The U.S. 3rd Circuit Court of Appeals recently denied the Appeal of the petitioner’s Motion to Reopen Removal Proceedings.
The petitioner, an Indian national, EWI’d (entered without inspection) into the United States in 1996. The Immigration and Naturalization Service (predecessor to ICE) later arrested and detained him in Texas. On January 14, 1996, Patel was personally served with an Order to Show Cause, alleging that he was deportable because of his illegal entry.
Patel was later able to make bond and was let go. Patel’s family retained attorney Saul Brown in New York, who entered his appearance with the immigration court in Texas. Brown moved the court for a change of venue, which was granted. The case was then transferred to Newark, New Jersey. Brown was later notified that Patel’s master calendar hearing was scheduled for September 13, 1996.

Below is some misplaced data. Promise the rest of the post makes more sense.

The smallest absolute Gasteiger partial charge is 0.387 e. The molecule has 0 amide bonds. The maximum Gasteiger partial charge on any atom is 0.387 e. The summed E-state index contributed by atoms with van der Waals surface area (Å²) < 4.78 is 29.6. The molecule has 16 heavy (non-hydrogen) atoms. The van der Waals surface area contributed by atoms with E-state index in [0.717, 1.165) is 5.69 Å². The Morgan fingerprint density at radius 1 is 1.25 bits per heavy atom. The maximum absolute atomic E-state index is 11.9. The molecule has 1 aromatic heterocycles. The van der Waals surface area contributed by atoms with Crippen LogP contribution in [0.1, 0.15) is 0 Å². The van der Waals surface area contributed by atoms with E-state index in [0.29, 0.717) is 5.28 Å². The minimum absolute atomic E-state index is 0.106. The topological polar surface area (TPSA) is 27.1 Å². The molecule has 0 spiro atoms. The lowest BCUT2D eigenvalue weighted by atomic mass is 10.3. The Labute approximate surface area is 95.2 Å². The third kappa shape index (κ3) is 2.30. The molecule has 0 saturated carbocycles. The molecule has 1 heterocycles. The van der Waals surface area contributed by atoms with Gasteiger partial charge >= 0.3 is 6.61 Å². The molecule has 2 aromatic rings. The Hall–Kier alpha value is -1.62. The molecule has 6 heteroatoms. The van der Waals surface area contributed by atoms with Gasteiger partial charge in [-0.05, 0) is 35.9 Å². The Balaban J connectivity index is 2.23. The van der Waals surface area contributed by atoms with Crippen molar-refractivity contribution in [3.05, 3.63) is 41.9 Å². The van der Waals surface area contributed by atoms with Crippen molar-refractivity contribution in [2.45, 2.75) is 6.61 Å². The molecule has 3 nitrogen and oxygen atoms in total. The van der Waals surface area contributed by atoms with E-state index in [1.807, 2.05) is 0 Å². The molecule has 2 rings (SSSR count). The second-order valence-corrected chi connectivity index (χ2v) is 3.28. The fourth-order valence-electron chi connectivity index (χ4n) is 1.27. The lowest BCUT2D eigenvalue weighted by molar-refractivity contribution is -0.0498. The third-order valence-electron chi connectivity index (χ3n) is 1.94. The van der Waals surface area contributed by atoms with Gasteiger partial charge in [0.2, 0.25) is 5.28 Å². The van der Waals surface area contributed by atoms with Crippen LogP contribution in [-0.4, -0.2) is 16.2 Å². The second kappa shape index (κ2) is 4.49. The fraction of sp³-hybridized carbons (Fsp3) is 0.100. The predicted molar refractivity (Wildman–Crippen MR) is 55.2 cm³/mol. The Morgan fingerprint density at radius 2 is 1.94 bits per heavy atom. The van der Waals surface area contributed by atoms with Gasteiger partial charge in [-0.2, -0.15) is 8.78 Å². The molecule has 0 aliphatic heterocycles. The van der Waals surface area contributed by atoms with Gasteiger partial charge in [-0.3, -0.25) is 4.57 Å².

Attorney Brown soon moved to withdraw from the case, stating that he had not “seen or heard from the respondent since the respondent was released from detention . . . .” At the time, Attorney Brown acknowledged that Patel’s next hearing was scheduled for September 13, 1996. Brown’s motion to withdraw was denied.
Patel failed to appear for his hearing, and was ordered deported in absentia on September 16, 1996. Notice of the order was mailed to Attorney Brown.
Thirteen years later, in September 2009, Patel filed a motion to reopen the proceedings. He argued that he had not received proper notice of the hearing. The IJ denied the motion, holding that Patel “was provided with proper notice of his deportation case.” The 3rd circuit held that the IJ did not abuse his discretion, and the decision of the IJ was upheld.